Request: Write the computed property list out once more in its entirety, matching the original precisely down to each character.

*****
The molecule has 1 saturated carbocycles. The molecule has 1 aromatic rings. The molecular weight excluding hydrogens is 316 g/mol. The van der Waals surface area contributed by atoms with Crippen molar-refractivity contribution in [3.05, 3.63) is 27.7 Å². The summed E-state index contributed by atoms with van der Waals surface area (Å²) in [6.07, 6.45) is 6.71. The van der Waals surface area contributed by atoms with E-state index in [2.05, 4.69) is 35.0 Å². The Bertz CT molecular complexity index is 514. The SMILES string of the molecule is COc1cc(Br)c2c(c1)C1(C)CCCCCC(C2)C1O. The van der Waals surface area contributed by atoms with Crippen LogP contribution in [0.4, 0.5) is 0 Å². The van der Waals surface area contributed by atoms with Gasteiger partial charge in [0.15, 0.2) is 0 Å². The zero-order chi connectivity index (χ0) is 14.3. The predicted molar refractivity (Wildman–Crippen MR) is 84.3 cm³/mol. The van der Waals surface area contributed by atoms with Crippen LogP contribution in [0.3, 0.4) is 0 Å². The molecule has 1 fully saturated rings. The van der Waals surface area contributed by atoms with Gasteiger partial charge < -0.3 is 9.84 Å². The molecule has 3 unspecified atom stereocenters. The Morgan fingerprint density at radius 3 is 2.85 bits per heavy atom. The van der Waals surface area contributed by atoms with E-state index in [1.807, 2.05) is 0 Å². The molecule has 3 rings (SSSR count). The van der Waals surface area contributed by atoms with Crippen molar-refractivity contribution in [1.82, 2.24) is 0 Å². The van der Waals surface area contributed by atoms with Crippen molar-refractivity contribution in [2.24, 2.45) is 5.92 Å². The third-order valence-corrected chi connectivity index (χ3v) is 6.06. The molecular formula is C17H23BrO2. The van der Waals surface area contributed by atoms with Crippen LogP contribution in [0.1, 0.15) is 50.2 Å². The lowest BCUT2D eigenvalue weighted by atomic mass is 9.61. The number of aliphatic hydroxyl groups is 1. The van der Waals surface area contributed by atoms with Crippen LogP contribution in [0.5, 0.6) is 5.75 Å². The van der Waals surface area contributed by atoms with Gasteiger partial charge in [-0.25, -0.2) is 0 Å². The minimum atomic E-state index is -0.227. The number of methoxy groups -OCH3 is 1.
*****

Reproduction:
The molecule has 1 saturated carbocycles. The molecule has 1 aromatic rings. The molecular weight excluding hydrogens is 316 g/mol. The van der Waals surface area contributed by atoms with Crippen molar-refractivity contribution in [3.05, 3.63) is 27.7 Å². The summed E-state index contributed by atoms with van der Waals surface area (Å²) in [6.07, 6.45) is 6.71. The van der Waals surface area contributed by atoms with E-state index in [2.05, 4.69) is 35.0 Å². The Bertz CT molecular complexity index is 514. The SMILES string of the molecule is COc1cc(Br)c2c(c1)C1(C)CCCCCC(C2)C1O. The van der Waals surface area contributed by atoms with Crippen LogP contribution in [0.4, 0.5) is 0 Å². The van der Waals surface area contributed by atoms with Gasteiger partial charge in [0.15, 0.2) is 0 Å². The zero-order chi connectivity index (χ0) is 14.3. The predicted molar refractivity (Wildman–Crippen MR) is 84.3 cm³/mol. The van der Waals surface area contributed by atoms with Crippen LogP contribution in [0.3, 0.4) is 0 Å². The molecule has 1 fully saturated rings. The van der Waals surface area contributed by atoms with Gasteiger partial charge < -0.3 is 9.84 Å². The molecule has 3 unspecified atom stereocenters. The Morgan fingerprint density at radius 3 is 2.85 bits per heavy atom. The van der Waals surface area contributed by atoms with E-state index in [1.807, 2.05) is 0 Å². The molecule has 3 rings (SSSR count). The van der Waals surface area contributed by atoms with Crippen molar-refractivity contribution in [1.82, 2.24) is 0 Å². The van der Waals surface area contributed by atoms with Crippen molar-refractivity contribution in [2.24, 2.45) is 5.92 Å². The third-order valence-corrected chi connectivity index (χ3v) is 6.06. The molecular formula is C17H23BrO2. The van der Waals surface area contributed by atoms with Crippen LogP contribution in [0.1, 0.15) is 50.2 Å². The lowest BCUT2D eigenvalue weighted by atomic mass is 9.61. The number of aliphatic hydroxyl groups is 1. The van der Waals surface area contributed by atoms with Crippen LogP contribution in [0.5, 0.6) is 5.75 Å². The van der Waals surface area contributed by atoms with Gasteiger partial charge in [-0.25, -0.2) is 0 Å². The minimum atomic E-state index is -0.227. The number of methoxy groups -OCH3 is 1.